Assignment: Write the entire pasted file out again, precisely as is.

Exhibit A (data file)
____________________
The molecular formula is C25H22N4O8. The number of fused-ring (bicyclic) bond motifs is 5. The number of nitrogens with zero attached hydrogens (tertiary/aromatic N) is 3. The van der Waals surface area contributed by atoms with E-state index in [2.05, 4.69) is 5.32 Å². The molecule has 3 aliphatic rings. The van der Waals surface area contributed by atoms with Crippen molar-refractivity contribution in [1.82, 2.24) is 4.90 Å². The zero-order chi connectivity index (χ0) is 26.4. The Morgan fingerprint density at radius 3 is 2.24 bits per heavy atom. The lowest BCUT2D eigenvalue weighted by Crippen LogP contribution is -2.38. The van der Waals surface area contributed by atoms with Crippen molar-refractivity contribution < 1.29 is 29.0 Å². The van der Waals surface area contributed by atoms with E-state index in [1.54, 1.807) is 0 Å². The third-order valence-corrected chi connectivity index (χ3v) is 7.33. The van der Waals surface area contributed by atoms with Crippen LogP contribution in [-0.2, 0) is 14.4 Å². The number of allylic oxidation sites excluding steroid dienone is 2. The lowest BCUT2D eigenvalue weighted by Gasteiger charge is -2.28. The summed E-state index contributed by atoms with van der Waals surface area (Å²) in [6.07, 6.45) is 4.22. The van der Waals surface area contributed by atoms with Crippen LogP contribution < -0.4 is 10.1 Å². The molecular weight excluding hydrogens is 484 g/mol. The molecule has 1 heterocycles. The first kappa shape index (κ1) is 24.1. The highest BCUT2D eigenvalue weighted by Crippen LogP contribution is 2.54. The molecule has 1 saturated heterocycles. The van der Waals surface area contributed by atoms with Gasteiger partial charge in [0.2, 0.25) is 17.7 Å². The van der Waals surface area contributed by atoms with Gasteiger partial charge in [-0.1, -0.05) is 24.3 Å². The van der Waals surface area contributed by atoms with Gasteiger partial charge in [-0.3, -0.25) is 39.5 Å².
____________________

The molecular formula is C25H22N4O8. The number of fused-ring (bicyclic) bond motifs is 5. The number of nitrogens with zero attached hydrogens (tertiary/aromatic N) is 3. The van der Waals surface area contributed by atoms with E-state index in [2.05, 4.69) is 5.32 Å². The molecule has 3 aliphatic rings. The van der Waals surface area contributed by atoms with Crippen molar-refractivity contribution in [1.82, 2.24) is 4.90 Å². The zero-order chi connectivity index (χ0) is 26.4. The Morgan fingerprint density at radius 3 is 2.24 bits per heavy atom. The lowest BCUT2D eigenvalue weighted by Crippen LogP contribution is -2.38. The van der Waals surface area contributed by atoms with Crippen molar-refractivity contribution < 1.29 is 29.0 Å². The van der Waals surface area contributed by atoms with E-state index in [1.54, 1.807) is 0 Å². The third-order valence-corrected chi connectivity index (χ3v) is 7.33. The van der Waals surface area contributed by atoms with Crippen LogP contribution in [-0.2, 0) is 14.4 Å². The number of allylic oxidation sites excluding steroid dienone is 2. The lowest BCUT2D eigenvalue weighted by Gasteiger charge is -2.28. The summed E-state index contributed by atoms with van der Waals surface area (Å²) in [6.07, 6.45) is 4.22. The van der Waals surface area contributed by atoms with Crippen LogP contribution < -0.4 is 10.1 Å². The molecular weight excluding hydrogens is 484 g/mol. The molecule has 1 heterocycles. The first kappa shape index (κ1) is 24.1. The highest BCUT2D eigenvalue weighted by Crippen LogP contribution is 2.54. The molecule has 1 saturated heterocycles. The van der Waals surface area contributed by atoms with Gasteiger partial charge in [0.2, 0.25) is 17.7 Å². The van der Waals surface area contributed by atoms with Gasteiger partial charge in [-0.1, -0.05) is 24.3 Å². The van der Waals surface area contributed by atoms with Gasteiger partial charge in [-0.3, -0.25) is 39.5 Å².